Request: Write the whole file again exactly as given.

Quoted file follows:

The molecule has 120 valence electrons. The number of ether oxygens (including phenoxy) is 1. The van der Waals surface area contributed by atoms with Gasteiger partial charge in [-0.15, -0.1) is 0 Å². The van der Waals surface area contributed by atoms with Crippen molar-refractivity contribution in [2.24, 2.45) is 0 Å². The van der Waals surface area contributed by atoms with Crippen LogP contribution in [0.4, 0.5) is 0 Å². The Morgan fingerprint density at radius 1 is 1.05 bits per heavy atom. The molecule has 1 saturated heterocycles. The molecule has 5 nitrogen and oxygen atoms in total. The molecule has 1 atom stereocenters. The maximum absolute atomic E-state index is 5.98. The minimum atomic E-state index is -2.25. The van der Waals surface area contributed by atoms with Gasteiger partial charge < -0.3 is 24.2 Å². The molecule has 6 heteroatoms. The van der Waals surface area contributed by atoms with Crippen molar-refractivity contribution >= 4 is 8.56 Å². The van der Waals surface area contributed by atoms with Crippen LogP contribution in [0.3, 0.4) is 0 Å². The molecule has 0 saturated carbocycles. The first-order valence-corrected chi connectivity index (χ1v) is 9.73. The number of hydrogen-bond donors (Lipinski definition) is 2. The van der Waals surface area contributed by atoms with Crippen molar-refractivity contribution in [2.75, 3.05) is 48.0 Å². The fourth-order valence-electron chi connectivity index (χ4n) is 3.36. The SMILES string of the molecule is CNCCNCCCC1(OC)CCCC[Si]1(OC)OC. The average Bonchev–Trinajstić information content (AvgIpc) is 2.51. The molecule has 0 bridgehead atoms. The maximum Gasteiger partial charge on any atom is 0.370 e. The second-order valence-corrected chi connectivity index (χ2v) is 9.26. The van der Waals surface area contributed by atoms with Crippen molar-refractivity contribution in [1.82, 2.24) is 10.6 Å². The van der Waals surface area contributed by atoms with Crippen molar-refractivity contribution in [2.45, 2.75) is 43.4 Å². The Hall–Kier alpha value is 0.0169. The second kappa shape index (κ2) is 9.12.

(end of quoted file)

The molecule has 120 valence electrons. The number of ether oxygens (including phenoxy) is 1. The van der Waals surface area contributed by atoms with Gasteiger partial charge in [-0.15, -0.1) is 0 Å². The van der Waals surface area contributed by atoms with Crippen molar-refractivity contribution in [2.24, 2.45) is 0 Å². The van der Waals surface area contributed by atoms with Crippen LogP contribution in [0.4, 0.5) is 0 Å². The Morgan fingerprint density at radius 1 is 1.05 bits per heavy atom. The molecule has 1 saturated heterocycles. The molecule has 5 nitrogen and oxygen atoms in total. The molecule has 1 atom stereocenters. The maximum absolute atomic E-state index is 5.98. The minimum atomic E-state index is -2.25. The van der Waals surface area contributed by atoms with Gasteiger partial charge < -0.3 is 24.2 Å². The molecule has 6 heteroatoms. The van der Waals surface area contributed by atoms with Crippen molar-refractivity contribution >= 4 is 8.56 Å². The van der Waals surface area contributed by atoms with Crippen LogP contribution in [0.3, 0.4) is 0 Å². The molecule has 0 saturated carbocycles. The first-order valence-corrected chi connectivity index (χ1v) is 9.73. The number of hydrogen-bond donors (Lipinski definition) is 2. The van der Waals surface area contributed by atoms with Crippen molar-refractivity contribution in [2.75, 3.05) is 48.0 Å². The fourth-order valence-electron chi connectivity index (χ4n) is 3.36. The SMILES string of the molecule is CNCCNCCCC1(OC)CCCC[Si]1(OC)OC. The average Bonchev–Trinajstić information content (AvgIpc) is 2.51. The molecule has 0 bridgehead atoms. The maximum Gasteiger partial charge on any atom is 0.370 e. The second-order valence-corrected chi connectivity index (χ2v) is 9.26. The van der Waals surface area contributed by atoms with Crippen molar-refractivity contribution in [1.82, 2.24) is 10.6 Å². The van der Waals surface area contributed by atoms with Crippen molar-refractivity contribution in [2.45, 2.75) is 43.4 Å². The Hall–Kier alpha value is 0.0169. The second kappa shape index (κ2) is 9.12.